No, standalone software isn’t a “product”
Should a piece of software and a fountain pen have to follow the same product safety obligations? Some European policymakers want to include all online standalone items in the scope of the new product safety rules.
The European Commission proposed new rules for the safety of products in mid-2021. The General Product Safety Regulation (GPSR) proposal covers the new technological concerns arising from products that can harm consumers, e.g. cybersecurity, embedded software, or Artificial Intelligence. One could argue that these specific concerns would be better tackled in other dedicated initiatives such as the EU cybersecurity rules or the new EU AI Act
Some European lawmakers in the Council and the Parliament are now considering extending the GPSR proposal much further, to cover intangible or digital items, regardless of their interaction with a physical product. That means that any standalone software would be required to meet the same safety obligations as any product. For example, the same product safety rules would apply to a piece of code and a pair of socks. This is misguided.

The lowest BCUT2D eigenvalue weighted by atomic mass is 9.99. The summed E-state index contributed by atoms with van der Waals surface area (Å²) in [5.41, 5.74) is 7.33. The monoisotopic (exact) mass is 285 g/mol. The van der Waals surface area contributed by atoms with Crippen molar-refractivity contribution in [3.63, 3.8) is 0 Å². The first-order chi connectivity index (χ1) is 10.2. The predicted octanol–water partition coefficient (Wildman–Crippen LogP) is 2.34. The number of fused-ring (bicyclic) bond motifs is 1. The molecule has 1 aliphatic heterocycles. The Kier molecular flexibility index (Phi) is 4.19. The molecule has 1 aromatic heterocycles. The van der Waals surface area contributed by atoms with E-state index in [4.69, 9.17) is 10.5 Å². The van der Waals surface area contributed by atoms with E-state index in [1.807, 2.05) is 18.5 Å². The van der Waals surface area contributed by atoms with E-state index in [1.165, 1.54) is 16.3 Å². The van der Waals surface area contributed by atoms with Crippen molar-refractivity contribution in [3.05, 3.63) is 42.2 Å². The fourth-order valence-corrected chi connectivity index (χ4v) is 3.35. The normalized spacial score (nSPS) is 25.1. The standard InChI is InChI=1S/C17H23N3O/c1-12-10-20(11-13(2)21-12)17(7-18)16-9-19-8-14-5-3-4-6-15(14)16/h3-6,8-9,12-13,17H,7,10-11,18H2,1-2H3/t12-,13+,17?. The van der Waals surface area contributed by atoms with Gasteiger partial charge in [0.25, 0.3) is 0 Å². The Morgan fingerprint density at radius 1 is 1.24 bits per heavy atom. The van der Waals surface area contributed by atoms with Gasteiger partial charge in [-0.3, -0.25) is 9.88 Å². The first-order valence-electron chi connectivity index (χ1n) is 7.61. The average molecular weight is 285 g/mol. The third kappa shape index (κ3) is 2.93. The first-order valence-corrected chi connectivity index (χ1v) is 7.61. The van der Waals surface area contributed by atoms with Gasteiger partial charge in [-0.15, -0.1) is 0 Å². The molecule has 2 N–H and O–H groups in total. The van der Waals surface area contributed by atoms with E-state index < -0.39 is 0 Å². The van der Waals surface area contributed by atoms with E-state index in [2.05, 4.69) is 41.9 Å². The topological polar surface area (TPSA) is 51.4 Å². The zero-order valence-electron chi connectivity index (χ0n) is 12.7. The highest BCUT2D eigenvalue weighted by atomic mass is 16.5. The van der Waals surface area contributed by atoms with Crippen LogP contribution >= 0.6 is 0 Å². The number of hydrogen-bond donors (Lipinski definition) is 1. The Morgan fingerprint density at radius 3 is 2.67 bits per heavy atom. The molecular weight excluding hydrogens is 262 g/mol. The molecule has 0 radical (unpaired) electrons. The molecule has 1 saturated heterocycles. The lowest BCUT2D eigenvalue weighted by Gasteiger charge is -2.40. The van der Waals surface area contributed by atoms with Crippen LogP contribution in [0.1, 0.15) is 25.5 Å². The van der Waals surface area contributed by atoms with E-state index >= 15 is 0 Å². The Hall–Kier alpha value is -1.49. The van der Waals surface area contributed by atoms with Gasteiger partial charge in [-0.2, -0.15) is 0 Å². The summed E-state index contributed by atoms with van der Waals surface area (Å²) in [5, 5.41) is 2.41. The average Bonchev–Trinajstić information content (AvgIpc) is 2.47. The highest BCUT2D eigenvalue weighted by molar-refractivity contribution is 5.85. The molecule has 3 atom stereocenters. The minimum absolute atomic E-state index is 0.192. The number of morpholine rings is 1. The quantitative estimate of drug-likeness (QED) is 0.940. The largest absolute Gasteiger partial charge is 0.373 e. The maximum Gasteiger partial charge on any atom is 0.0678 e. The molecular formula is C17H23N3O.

This proposition should be properly considered as it goes far beyond the Commission’s original proposal. Two elements for policymakers to consider:
- EU product safety rules are based on the protection of the safety and health of consumers. For example, that notably entails personal injuries or property damage. Standalone software, such as an app, is very unlikely to cause that type of harm to consumers.
- The new product safety proposal was written with tangible products in mind. Its definitions and obligations do not apply to standalone software. Should a software developer be considered a manufacturer? How would the definition of a safe product apply to software? Would software have to comply with EU labelling, appearance, or packaging requirements? Would “software manufacturers” have to write technical documentation or give a batch number to their software? The GPSR is clearly not meant to oversee the safety of software.
Forcing the GPSR to include a host of intangible items would create unnecessary confusion and inconsistencies. European policymakers should rather stick to the proposal’s original scope to ensure that the GPSR can achieve its objectives of modernising the EU product safety framework for both European consumers and businesses.